Had I known that my son’s first day at nursery, would be in a Dutch School in an Asian Muslim country, I may not have called him a traditional Irish name, complete with a fada. I would possibly have opted for something a little more universal like Luke or Ben. Then again I didn’t know at the time that the universe was the playing field, I thought anything outside of Munster was a free in.
Educating Irish children abroad can be a sticking point and it’s difficult not to be mindful of the advantages of an Irish primary education particularly when you are eager to raise children to have an understanding of Irish traditions and cultural features. In an Irish national school it’s all done for you. Gaeilge is introduced, Irish History is written up on the board, Holy Communion and the spiritual advantages of keeping on Gods good side takes up all of first class and a knowledge of counties, rivers and mountain is almost unavoidable. All the parent has to do is make them a sandwich and drop them to the door. Eight years later when you pick them up, they’ve made lifelong friends, have a healthy fear of god and confirmed same, they know where the Macgillycuddy’s Reeks are and they are able to do write as essay about their summer holidays in Portugal, as Gaeilge.
Living abroad, you have the opportunity to send your child to any nationality of school you like, all except Irish. Having arrived in Doha four years ago with two children already school going, we made the decision that in the interest of continuity, it would be best to enrol them into a British School. Being closest to Ireland, geographically, and English speaking I figured that the British was best. Besides, it would have been downright inconsiderate to have accepted places in the Pakistani, Iranian or Indian Schools as they hadn’t covered any of these languages in primary school in Cork.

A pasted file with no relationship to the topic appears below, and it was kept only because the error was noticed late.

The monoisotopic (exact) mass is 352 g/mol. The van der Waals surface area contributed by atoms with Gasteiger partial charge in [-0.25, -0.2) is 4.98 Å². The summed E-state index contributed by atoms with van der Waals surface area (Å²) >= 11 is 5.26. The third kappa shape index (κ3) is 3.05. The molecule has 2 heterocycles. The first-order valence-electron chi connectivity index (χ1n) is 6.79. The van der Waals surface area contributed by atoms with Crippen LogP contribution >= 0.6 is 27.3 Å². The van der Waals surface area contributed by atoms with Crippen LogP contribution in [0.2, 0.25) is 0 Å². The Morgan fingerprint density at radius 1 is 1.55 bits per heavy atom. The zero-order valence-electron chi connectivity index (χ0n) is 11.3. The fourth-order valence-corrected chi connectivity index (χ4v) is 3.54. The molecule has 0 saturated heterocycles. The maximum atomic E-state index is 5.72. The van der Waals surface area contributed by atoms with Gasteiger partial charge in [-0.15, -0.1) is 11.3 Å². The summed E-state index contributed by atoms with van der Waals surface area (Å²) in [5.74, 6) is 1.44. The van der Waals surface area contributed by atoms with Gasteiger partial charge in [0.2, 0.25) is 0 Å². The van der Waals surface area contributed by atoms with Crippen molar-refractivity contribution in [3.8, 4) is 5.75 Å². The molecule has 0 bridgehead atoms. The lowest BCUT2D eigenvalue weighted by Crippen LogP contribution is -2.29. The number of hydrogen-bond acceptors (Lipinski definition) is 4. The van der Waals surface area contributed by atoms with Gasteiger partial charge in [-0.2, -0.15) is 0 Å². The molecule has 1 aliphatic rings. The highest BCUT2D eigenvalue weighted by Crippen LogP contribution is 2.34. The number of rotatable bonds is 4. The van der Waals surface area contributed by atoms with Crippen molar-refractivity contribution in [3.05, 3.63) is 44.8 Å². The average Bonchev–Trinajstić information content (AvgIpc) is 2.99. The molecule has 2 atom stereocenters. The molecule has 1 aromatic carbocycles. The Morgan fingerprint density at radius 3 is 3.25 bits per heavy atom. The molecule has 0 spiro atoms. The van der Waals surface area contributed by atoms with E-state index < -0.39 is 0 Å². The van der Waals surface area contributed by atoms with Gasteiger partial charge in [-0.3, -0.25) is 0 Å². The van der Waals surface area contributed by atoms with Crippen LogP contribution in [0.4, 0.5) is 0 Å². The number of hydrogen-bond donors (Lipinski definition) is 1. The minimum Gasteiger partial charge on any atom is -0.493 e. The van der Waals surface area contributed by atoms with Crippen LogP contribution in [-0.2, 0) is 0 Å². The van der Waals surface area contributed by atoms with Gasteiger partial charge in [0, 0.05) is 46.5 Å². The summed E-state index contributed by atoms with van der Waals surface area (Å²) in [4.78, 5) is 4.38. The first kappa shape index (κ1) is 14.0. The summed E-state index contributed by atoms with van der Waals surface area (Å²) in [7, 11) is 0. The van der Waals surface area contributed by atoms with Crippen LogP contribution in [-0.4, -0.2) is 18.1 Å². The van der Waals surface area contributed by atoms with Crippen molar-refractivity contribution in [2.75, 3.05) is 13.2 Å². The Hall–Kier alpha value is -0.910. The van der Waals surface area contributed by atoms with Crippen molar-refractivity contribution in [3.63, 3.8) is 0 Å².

To date, following the British system has gone swimmingly well, albeit they don’t know the words to Amhrán na bhFiann and they know the location of Cotswolds better than the Comeragh Mountains, but generally the transition was seamless, would you Adam and Eve it?!
But while our children are missing out on the Irish influence, are they gaining a new influence being in the British system? Not particularly, as the teachers and students are from far flung corners of the world, so it becomes somewhat of a melting pot of nationalities and therefore culture among the children becomes almost a global mono-culture, made up of expat kids and well-to do locals that can afford private education. They develop their own slightly grammatically incorrect form of English language with an American lilt and casting their nationalities to the side they join together to become a new PC super-culture, regardless of history, colour or class.
Exactly what I didn’t want for my little Irish boy. I wanted him and his fada to belong to a culture, have a tradition and learn to be proud of a history. Ideally I would have liked the culture, tradition and history to be Irish, but in the absence of an Irish Naonri opening in Jakarta, I would have to choose from the others. By not a very quantifiable or comprehensive means, French, German, English, Australian, American and any Muslim country got ruled out on the first round. Sweden and Denmark held strong, difficult not to consider on the basis that they created Volvos and Lego but in the end, the Dutch won out. “The Netherlands ran a steady race and sprinted to the finish, leaving all the others behind, Ireland did not participate”.
The final assessment was completed on Wikipedia, invention, governmental policies, cultural practices and approach to education were all taken into account but there was one resounding statistic, the people of Holland are year on year in the top 10 list of the happiest people in the world. Surely there could be better basis for choosing a school?
We enrolled in the Netherlands International School of Jakarta and our little Irish boy turned up on the first day with a new lunchbox, a new pair of clogs, sorry, crocs and happy as a Dutchman.